Edward Hopper: An Artist in Pursuit of Desire
by Matt Backer
Lacan identified a force that counters desirous impulses, which he called the law. It is associated with the patriarchal code of conduct that promises punishment for reckless pursuit of desire. Lacan used the myth of Oedipus to illustrate the interplay of desire and law. By taking his mother as his wife, Oedipus submitted to his desire, which corresponds to a disregard for patriarchal law, symbolized through the preceding murder of his father. According to the myth and Lacan, disregard for the law leads to punishment. In anguish, Oedipus cut out his eyes. By removing his eyes, the tools of the gaze, Oedipus also removed his means of locating desire, negating the possibility of committing such a transgression again.
In Office at Night, the law is manifest primarily in our position as viewers. Hopper described the view as one from the seat of a passing elevated train, which seems appropriate, due to the elevation and implied movement of our position. As a result, the view of the woman acquires an illicit character; we feel as though we steal this glimpse. The figure of the man at work complicates the interaction of desire and the law (the feeling of impropriety). By adopting the gaze of a man similar to the one at the desk, we identify with him and his conscientiously laborious attitude, unaware of the attractive woman and the potential interaction suggested by her downward glance. In an article on the painting, Victor Burgin phrased our inner dialogue as follows, "I (male spectator) know very well that I am looking at the body of this woman, but nevertheless I (imagined man) am not." Thus, we can enjoy the object of our desire while imaginatively observing the law. 
All of these tensions within the painting (the allure of the secretary, the diligent focus of the man, and their potential interaction) are dormant until we perceive and recognize them. This absent place within the painting is reciprocal to the viewer's own originary lack, product of the mirror stage. It is as though the painting desires us to fill it, as we wish to fill our own lack through perceiving objects of desire. Roland Barthes noted this quality in literary objects, "The text is a fetish object, and this fetish desires me. The text chooses me." As Hopper mentioned in regard to the above quote of Goethe, general theories on literature tend to apply equally well to art. The text requires a reader to convey meaning, as a painting "desires" a viewer. The void that we fill is especially apparent in some artworks, such as Hopper's 1927 canvas, Automat. We find ourselves inside a cafe with a young woman who sits at another table and gazes into the black coffee filling the cup in her hand. A black mass similarly draws our eyes; the bowl of red and pink confections directly behind the figure draws our eyes away from her to the black window. The rows of reflected ceiling lights create a second compositional movement, which also leads to the window, but not in the same area. The composition thus lacks a stable point; our eyes roam uncertainly from the figure to the black window and from the lights to the window. This reciprocal relationship between the young woman and us, both drawn to quiet contemplation through a black void, is impossible without a viewer. The painting "chooses me;" I complete it.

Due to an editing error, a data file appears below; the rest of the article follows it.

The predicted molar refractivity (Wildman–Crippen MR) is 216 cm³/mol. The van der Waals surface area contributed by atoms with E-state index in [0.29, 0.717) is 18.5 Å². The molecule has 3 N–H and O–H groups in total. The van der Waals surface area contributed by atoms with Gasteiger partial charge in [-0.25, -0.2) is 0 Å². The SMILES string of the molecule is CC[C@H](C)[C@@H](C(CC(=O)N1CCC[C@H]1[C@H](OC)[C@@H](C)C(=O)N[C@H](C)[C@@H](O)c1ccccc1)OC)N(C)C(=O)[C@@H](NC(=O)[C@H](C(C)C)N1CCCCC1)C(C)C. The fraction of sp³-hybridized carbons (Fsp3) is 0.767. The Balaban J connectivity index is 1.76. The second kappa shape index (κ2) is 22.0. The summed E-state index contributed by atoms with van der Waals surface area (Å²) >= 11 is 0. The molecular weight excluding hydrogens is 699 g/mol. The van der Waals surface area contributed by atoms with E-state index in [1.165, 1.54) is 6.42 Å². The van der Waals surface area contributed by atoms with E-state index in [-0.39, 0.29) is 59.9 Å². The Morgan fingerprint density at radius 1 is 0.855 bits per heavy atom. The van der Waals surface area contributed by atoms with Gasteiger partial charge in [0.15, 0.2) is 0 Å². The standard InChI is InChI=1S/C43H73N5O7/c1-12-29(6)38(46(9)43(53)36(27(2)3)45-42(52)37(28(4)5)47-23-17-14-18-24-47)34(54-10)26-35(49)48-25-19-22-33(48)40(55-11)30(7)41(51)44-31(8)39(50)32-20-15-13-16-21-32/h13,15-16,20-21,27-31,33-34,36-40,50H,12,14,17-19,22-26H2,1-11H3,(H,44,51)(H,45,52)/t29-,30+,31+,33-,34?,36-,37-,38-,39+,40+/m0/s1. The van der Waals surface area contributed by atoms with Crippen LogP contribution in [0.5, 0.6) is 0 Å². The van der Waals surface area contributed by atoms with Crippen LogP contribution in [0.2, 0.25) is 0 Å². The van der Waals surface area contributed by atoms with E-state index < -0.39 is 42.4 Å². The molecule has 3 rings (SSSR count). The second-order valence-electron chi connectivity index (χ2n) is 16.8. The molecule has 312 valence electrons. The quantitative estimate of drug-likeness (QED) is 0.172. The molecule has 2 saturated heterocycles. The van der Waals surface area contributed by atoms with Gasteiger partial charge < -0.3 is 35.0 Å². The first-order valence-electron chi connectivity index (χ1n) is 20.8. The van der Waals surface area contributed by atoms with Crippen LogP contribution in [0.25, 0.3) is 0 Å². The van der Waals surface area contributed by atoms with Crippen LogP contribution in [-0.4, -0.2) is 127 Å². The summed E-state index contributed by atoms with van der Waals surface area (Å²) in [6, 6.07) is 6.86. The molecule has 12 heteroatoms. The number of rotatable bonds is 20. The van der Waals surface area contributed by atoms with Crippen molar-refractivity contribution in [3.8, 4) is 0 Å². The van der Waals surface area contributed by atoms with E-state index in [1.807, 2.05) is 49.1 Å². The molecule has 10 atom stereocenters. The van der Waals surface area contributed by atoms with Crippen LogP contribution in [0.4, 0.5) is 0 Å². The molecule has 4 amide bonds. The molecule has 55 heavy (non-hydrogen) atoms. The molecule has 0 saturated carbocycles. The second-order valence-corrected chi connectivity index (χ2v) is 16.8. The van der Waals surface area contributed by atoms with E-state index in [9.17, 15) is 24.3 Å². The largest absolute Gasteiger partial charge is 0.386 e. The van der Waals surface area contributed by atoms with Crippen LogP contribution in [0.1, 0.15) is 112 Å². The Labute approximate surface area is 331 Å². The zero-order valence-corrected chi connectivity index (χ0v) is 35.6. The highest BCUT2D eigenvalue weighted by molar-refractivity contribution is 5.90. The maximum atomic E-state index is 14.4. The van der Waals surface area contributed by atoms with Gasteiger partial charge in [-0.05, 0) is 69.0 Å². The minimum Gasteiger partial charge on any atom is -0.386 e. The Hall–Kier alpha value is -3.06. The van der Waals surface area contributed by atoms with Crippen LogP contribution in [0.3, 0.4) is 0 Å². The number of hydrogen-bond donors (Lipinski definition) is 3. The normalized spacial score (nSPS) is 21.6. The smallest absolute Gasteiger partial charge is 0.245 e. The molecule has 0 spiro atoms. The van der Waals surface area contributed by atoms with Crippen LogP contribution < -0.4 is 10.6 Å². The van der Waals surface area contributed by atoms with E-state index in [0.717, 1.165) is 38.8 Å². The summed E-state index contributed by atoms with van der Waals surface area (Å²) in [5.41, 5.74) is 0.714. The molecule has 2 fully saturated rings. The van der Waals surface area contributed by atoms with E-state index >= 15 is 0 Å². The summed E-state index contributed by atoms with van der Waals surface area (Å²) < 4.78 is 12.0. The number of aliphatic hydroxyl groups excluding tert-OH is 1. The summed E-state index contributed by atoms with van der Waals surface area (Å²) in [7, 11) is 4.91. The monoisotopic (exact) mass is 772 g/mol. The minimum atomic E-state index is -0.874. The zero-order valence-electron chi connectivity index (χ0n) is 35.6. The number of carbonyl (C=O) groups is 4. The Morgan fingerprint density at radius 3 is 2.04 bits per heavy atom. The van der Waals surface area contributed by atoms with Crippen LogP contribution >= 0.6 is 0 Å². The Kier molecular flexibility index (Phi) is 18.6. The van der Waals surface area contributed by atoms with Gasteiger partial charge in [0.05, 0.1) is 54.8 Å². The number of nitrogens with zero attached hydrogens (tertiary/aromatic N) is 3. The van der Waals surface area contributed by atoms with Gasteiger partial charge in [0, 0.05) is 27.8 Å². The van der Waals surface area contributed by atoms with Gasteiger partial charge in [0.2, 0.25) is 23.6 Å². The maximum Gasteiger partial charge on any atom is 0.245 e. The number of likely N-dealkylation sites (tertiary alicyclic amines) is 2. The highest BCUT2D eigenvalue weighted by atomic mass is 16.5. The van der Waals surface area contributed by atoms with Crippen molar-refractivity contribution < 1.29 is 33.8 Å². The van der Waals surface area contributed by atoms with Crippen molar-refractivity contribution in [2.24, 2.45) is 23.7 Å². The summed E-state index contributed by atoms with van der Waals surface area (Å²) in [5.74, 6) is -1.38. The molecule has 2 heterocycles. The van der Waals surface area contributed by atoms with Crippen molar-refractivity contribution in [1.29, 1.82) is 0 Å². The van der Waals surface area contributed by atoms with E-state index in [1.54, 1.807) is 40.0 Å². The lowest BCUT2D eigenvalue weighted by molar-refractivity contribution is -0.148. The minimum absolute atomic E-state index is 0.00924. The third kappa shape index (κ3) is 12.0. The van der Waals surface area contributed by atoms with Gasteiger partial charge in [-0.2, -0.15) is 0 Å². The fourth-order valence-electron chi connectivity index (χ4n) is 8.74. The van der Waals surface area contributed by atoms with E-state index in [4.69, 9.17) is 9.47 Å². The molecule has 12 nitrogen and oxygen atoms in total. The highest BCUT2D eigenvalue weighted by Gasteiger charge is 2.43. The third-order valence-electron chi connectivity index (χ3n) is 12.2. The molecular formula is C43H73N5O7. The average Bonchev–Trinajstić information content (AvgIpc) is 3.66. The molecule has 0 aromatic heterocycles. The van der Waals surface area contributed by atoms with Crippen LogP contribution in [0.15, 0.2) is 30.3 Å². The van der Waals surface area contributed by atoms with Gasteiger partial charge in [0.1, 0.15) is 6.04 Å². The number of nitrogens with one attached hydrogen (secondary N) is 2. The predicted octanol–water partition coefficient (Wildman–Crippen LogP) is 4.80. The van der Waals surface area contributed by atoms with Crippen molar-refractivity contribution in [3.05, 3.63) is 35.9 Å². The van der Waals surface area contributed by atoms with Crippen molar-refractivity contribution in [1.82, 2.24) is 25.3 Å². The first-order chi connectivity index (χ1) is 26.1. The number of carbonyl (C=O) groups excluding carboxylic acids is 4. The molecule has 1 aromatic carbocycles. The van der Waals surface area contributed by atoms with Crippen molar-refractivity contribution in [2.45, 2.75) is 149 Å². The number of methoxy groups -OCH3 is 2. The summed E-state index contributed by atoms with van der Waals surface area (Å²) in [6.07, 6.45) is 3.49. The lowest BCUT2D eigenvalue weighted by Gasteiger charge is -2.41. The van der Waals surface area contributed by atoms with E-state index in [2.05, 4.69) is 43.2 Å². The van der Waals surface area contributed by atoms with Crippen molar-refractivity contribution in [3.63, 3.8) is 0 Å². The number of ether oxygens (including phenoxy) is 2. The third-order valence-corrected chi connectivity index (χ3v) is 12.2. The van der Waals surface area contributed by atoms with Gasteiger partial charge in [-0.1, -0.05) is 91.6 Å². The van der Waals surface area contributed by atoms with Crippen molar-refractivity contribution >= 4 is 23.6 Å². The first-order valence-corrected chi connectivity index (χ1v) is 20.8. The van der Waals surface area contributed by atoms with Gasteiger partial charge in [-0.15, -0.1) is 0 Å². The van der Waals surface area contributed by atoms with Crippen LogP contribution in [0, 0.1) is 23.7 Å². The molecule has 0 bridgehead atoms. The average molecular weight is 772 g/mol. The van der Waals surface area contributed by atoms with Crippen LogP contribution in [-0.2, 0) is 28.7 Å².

In Office at Night, Hopper carefully balanced attractive (the voluptuous secretary) and repulsive (our status as a voyeur) elements in the painting. Our relationship to Automat is similarly ambivalent; while the painting's "desire" for us is appealing, our role in the painting is an uncomfortable one. Like the young woman, we gaze into unfathomable darkness, which fails to absorb our attention; instead, we turn inward in a search for meaning within the dark of the window. Viewing this painting can be an unsettling experience, because it lacks a central object to hold our desirous impulse. The painting hints at the emptiness of desire; while we are compelled to look at the painting and follow the clear compositional forces, it offers no satisfaction. Lacan's objet petit a eludes us.
This is certainly not the case in Summertime of
1943 (fig. 4). As in Office at Night, the composition focuses on
a sexually appealing young woman. Standing on the steps of an anonymous
urban building, she wears a translucent, white, gossamer summer dress. The
visual permeability of the dress, which allows us to perceive the forms
and flesh tones of the female body through the thin fabric, excites an erotic
desire for the woman. The window just to the left of the figure is open.
A white curtain partially obscures the dark interior; its gentle flapping
tempts us to peer through the window, but we find only an opaquely dark
interior, similar to the dark void of Automat's window. Each painting
draws our attention to an indeterminate, black shape, and other elements
in the painting lead us to interpret the shape as more than a dark interior
or window opening onto the night; they become symbols. In Automat, we
tend to identify with the woman. We have the point of view of someone sitting
at an adjacent table, and, as noted above, we join her in a contemplation
of a murky form. With this identification, we share something of her mood,
which appears unsettled. She appears to be in a rush (she has removed only
one glove to drink the coffee and wears her hat and coat) but she sits quite
still, apparently caught in her musings. Some of Hopper's paintings, and
this is certainly one of them, have frequently been described as scenes
of American alienation. We
imagine that the figure shares our alienated experience in modern America;
however, the crux of the painting is the black shape behind her. As our
eyes drift across the window in search of a resting point, we invest the
dark void with a symbolic value: the alienation of life in urban America.
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